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Developmental and Dimensional models

Social and virtue approaches

Early work investigated Intellectual and moral development together

Perry (1970). ‘Intellectual development’ of Harvard (male) college students

Subsequent work by Belenky et al., on women’s ways of knowing.

A set of approaches draw on contemporary epistemology or/and social accounts of cognition, highlighting that epistemic cognition (and epistemology) are social including our aims and practices in making claims regarding knowledge. Some also incorporate virtue epistemology.

Three components: (1) Aims and values, i.e., what we want to ‘know’ about and why; (2) Ideals, i.e., our epistemic criteria to evaluate claims against those aims; (3) Reliable processes, i.e., our approaches to achieving our epistemic aims

Highlights that (1) when we say we ‘know’ something, we’re doing something in the world; (2) that how these claims are judged involves social epistemic norms; and (3) that ‘knowledge’ claims occur in social interaction and are co-constructed. This leads to orienting to the nature of norms, their construction, and enactment, and learners engagement with this through, e.g., dialogue. Draws on Sandoval,  Hammer and Elby’s, and Reznitskaya’s work (among others).

Developmental: Stage models in which people progress through phases in sequence

Dimensional: Multiple independent beliefs with naive and sophisticated positions.

3 stages (the first two broadly parallel Perry), (1) Absolutists; (2) Multiplists; (3) Evaluativists, the world is not directly knowable, but neverthleess reason can help us evaluate justifiability of claims.

Stage based model with 9 positions over 4 stages: (1) Dualists (knowledge as objective, from authority); (2) Multiplists (there are no objective standards, knowledge is subjective); (3) Relativists (knowledge claims are contingent based on reasoning; (4) Commitment, regards how values/identities shape that reasoning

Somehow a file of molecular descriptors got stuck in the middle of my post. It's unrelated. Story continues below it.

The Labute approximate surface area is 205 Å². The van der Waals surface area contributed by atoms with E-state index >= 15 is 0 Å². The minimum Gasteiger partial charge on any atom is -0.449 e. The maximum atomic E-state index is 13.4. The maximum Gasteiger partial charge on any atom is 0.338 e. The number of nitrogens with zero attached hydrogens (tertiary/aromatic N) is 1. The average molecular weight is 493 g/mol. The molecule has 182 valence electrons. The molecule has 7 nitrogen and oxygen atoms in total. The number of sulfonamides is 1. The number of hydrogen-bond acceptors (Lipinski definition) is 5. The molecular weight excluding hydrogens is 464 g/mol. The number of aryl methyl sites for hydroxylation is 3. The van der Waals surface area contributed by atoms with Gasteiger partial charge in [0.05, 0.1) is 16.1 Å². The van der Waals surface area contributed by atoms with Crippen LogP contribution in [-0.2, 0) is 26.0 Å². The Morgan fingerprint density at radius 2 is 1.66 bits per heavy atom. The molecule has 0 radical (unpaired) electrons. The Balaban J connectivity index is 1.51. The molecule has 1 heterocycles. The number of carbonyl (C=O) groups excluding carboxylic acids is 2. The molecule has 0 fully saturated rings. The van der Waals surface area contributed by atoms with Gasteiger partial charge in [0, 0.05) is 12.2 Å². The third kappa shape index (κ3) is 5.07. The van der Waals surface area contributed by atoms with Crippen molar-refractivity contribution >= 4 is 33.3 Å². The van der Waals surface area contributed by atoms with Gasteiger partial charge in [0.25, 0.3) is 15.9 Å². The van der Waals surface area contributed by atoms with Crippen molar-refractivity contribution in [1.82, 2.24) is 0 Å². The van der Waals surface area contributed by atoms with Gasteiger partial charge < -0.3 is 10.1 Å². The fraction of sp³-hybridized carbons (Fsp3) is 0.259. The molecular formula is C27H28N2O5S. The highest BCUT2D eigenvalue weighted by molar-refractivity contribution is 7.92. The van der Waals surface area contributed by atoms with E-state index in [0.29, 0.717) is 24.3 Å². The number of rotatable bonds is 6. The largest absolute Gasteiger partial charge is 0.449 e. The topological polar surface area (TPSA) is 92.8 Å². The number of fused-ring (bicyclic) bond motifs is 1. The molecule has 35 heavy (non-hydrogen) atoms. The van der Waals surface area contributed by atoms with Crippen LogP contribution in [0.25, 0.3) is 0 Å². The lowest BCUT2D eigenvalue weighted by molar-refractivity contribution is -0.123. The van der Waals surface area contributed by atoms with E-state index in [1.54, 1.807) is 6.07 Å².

(1) Simple knowledge; (2) certain knowledge; (3) source of knowledge; and then two about learning (4) ability to learn, (5) quick learning. In this model e.g., ‘absolutists’ are described in relation to the dimensions (i.e., knowledge as simple and certain with an external source), with evaluativists holding the opposite poles.

Synthesis of prior models, characterised beliefs regarding the nature of knowledge (1) simple knowledge; (2) certain knowledge; and the nature of knowing (3) source of knowledge; (4) justification of knowledge

Sequence of (1) Silence, broadly corresponding to Perry’s dualists; (2) Received, in which knowledge is from other’s voices; (3) Subjective, in which knowledge is seen as subjective; (4) Procedural, in which knowledge is knowledge is connected to personal experience and feeling (or not); (5) Constructed, in which knowledge is developed through integrating reason with sense of self

Chinn et al.,

Knight and Littleton (2017)

Kuhn et al.’s (2000) model of epistemological understanding

Perry’s (1970) model of intellectual development

Schommer-Aikins’s (2004) epistemological belief system

Hofer and Pintrich’s (1997) epistemological theories

Belenky et al (1986)

This seminal work feeds into two overarching approaches, developmental, and Dimensional